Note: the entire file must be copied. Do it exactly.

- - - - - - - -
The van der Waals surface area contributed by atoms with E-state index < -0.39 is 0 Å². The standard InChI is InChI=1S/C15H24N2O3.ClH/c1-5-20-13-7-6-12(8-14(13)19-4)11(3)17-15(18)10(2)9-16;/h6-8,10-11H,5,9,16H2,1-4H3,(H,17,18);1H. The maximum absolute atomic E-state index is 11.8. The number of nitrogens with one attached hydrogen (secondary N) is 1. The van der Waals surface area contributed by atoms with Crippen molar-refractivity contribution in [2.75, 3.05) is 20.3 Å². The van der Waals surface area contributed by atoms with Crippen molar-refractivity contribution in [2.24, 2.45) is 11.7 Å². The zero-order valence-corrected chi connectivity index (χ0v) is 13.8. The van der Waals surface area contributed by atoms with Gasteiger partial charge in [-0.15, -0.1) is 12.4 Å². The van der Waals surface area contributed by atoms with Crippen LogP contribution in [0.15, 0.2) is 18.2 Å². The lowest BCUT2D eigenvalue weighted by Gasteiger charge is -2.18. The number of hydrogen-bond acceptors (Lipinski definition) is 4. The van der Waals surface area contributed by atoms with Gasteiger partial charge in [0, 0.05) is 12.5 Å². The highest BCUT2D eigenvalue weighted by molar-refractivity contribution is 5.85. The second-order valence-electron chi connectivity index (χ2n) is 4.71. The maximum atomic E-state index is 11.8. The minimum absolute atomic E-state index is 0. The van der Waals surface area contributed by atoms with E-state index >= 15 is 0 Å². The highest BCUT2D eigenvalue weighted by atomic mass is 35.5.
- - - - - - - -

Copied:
The van der Waals surface area contributed by atoms with E-state index < -0.39 is 0 Å². The standard InChI is InChI=1S/C15H24N2O3.ClH/c1-5-20-13-7-6-12(8-14(13)19-4)11(3)17-15(18)10(2)9-16;/h6-8,10-11H,5,9,16H2,1-4H3,(H,17,18);1H. The maximum absolute atomic E-state index is 11.8. The number of nitrogens with one attached hydrogen (secondary N) is 1. The van der Waals surface area contributed by atoms with Crippen molar-refractivity contribution in [2.75, 3.05) is 20.3 Å². The van der Waals surface area contributed by atoms with Crippen molar-refractivity contribution in [2.24, 2.45) is 11.7 Å². The zero-order valence-corrected chi connectivity index (χ0v) is 13.8. The van der Waals surface area contributed by atoms with Gasteiger partial charge in [-0.15, -0.1) is 12.4 Å². The van der Waals surface area contributed by atoms with Crippen LogP contribution in [0.15, 0.2) is 18.2 Å². The lowest BCUT2D eigenvalue weighted by Gasteiger charge is -2.18. The number of hydrogen-bond acceptors (Lipinski definition) is 4. The van der Waals surface area contributed by atoms with Gasteiger partial charge in [0, 0.05) is 12.5 Å². The highest BCUT2D eigenvalue weighted by molar-refractivity contribution is 5.85. The second-order valence-electron chi connectivity index (χ2n) is 4.71. The maximum atomic E-state index is 11.8. The minimum absolute atomic E-state index is 0. The van der Waals surface area contributed by atoms with E-state index >= 15 is 0 Å². The highest BCUT2D eigenvalue weighted by atomic mass is 35.5.